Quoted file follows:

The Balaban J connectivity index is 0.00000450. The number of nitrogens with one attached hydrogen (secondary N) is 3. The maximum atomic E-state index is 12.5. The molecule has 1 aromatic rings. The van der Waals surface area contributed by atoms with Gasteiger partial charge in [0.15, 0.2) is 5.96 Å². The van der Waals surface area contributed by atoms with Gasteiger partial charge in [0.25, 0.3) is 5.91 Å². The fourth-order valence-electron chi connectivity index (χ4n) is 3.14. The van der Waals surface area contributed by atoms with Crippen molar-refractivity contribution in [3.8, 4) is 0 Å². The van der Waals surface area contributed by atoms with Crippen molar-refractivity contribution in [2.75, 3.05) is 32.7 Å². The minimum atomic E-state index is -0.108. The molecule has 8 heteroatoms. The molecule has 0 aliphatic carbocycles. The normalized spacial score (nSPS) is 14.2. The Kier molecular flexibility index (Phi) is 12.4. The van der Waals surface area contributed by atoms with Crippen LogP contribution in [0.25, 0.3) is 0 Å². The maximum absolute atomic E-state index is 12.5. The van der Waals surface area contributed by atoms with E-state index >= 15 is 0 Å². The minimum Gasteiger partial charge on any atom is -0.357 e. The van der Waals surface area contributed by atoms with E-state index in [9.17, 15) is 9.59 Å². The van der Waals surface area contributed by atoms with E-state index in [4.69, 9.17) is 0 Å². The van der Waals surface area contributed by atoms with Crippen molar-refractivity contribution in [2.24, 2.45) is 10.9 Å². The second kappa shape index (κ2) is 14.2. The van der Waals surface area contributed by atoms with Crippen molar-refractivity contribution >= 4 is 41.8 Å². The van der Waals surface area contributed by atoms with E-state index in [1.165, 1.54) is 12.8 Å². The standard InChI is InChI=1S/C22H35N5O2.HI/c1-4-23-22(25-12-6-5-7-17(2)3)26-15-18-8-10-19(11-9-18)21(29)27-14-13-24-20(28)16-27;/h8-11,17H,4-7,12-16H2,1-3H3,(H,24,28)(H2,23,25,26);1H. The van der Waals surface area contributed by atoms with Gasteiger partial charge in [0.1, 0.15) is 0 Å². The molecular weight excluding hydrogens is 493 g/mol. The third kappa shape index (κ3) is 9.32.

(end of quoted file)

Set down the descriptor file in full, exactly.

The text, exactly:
The Balaban J connectivity index is 0.00000450. The number of nitrogens with one attached hydrogen (secondary N) is 3. The maximum atomic E-state index is 12.5. The molecule has 1 aromatic rings. The van der Waals surface area contributed by atoms with Gasteiger partial charge in [0.15, 0.2) is 5.96 Å². The van der Waals surface area contributed by atoms with Gasteiger partial charge in [0.25, 0.3) is 5.91 Å². The fourth-order valence-electron chi connectivity index (χ4n) is 3.14. The van der Waals surface area contributed by atoms with Crippen molar-refractivity contribution in [3.8, 4) is 0 Å². The van der Waals surface area contributed by atoms with Crippen molar-refractivity contribution in [2.75, 3.05) is 32.7 Å². The minimum atomic E-state index is -0.108. The molecule has 8 heteroatoms. The molecule has 0 aliphatic carbocycles. The normalized spacial score (nSPS) is 14.2. The Kier molecular flexibility index (Phi) is 12.4. The van der Waals surface area contributed by atoms with Crippen LogP contribution in [0.25, 0.3) is 0 Å². The maximum absolute atomic E-state index is 12.5. The van der Waals surface area contributed by atoms with E-state index >= 15 is 0 Å². The minimum Gasteiger partial charge on any atom is -0.357 e. The van der Waals surface area contributed by atoms with E-state index in [9.17, 15) is 9.59 Å². The van der Waals surface area contributed by atoms with E-state index in [4.69, 9.17) is 0 Å². The van der Waals surface area contributed by atoms with Crippen molar-refractivity contribution in [2.24, 2.45) is 10.9 Å². The second kappa shape index (κ2) is 14.2. The van der Waals surface area contributed by atoms with Crippen molar-refractivity contribution >= 4 is 41.8 Å². The van der Waals surface area contributed by atoms with E-state index in [1.165, 1.54) is 12.8 Å². The standard InChI is InChI=1S/C22H35N5O2.HI/c1-4-23-22(25-12-6-5-7-17(2)3)26-15-18-8-10-19(11-9-18)21(29)27-14-13-24-20(28)16-27;/h8-11,17H,4-7,12-16H2,1-3H3,(H,24,28)(H2,23,25,26);1H. The van der Waals surface area contributed by atoms with Gasteiger partial charge in [0.1, 0.15) is 0 Å². The molecular weight excluding hydrogens is 493 g/mol. The third kappa shape index (κ3) is 9.32.